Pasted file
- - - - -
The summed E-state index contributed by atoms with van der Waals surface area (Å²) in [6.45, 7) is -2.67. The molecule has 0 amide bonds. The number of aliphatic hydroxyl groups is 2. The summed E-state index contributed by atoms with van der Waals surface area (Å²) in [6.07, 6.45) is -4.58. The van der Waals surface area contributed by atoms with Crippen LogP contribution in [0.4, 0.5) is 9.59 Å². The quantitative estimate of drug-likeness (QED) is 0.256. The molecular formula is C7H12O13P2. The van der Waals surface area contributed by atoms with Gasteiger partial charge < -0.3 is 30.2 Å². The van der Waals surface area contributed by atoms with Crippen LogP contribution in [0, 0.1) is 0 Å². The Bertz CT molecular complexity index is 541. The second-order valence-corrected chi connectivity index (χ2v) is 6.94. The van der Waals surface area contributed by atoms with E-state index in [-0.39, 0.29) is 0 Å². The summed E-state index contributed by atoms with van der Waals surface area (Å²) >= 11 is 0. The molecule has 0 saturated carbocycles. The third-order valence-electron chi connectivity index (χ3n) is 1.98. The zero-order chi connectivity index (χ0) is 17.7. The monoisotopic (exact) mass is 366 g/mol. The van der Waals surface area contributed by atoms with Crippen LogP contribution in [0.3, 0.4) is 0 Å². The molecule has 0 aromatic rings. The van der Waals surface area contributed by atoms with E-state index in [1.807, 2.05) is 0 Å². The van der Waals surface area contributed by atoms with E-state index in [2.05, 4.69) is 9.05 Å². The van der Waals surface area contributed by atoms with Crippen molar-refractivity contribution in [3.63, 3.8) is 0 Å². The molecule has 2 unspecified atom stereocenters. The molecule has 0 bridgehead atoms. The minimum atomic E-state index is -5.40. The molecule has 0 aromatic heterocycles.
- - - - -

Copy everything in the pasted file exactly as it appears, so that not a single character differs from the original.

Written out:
The summed E-state index contributed by atoms with van der Waals surface area (Å²) in [6.45, 7) is -2.67. The molecule has 0 amide bonds. The number of aliphatic hydroxyl groups is 2. The summed E-state index contributed by atoms with van der Waals surface area (Å²) in [6.07, 6.45) is -4.58. The van der Waals surface area contributed by atoms with Crippen LogP contribution in [0.4, 0.5) is 9.59 Å². The quantitative estimate of drug-likeness (QED) is 0.256. The molecular formula is C7H12O13P2. The van der Waals surface area contributed by atoms with Gasteiger partial charge < -0.3 is 30.2 Å². The van der Waals surface area contributed by atoms with Crippen LogP contribution in [0, 0.1) is 0 Å². The Bertz CT molecular complexity index is 541. The second-order valence-corrected chi connectivity index (χ2v) is 6.94. The van der Waals surface area contributed by atoms with E-state index in [-0.39, 0.29) is 0 Å². The summed E-state index contributed by atoms with van der Waals surface area (Å²) >= 11 is 0. The molecule has 0 saturated carbocycles. The third-order valence-electron chi connectivity index (χ3n) is 1.98. The zero-order chi connectivity index (χ0) is 17.7. The monoisotopic (exact) mass is 366 g/mol. The van der Waals surface area contributed by atoms with Crippen LogP contribution in [0.3, 0.4) is 0 Å². The molecule has 0 aromatic rings. The van der Waals surface area contributed by atoms with E-state index in [1.807, 2.05) is 0 Å². The van der Waals surface area contributed by atoms with E-state index in [2.05, 4.69) is 9.05 Å². The van der Waals surface area contributed by atoms with Crippen molar-refractivity contribution in [3.63, 3.8) is 0 Å². The molecule has 2 unspecified atom stereocenters. The molecule has 0 bridgehead atoms. The minimum atomic E-state index is -5.40. The molecule has 0 aromatic heterocycles.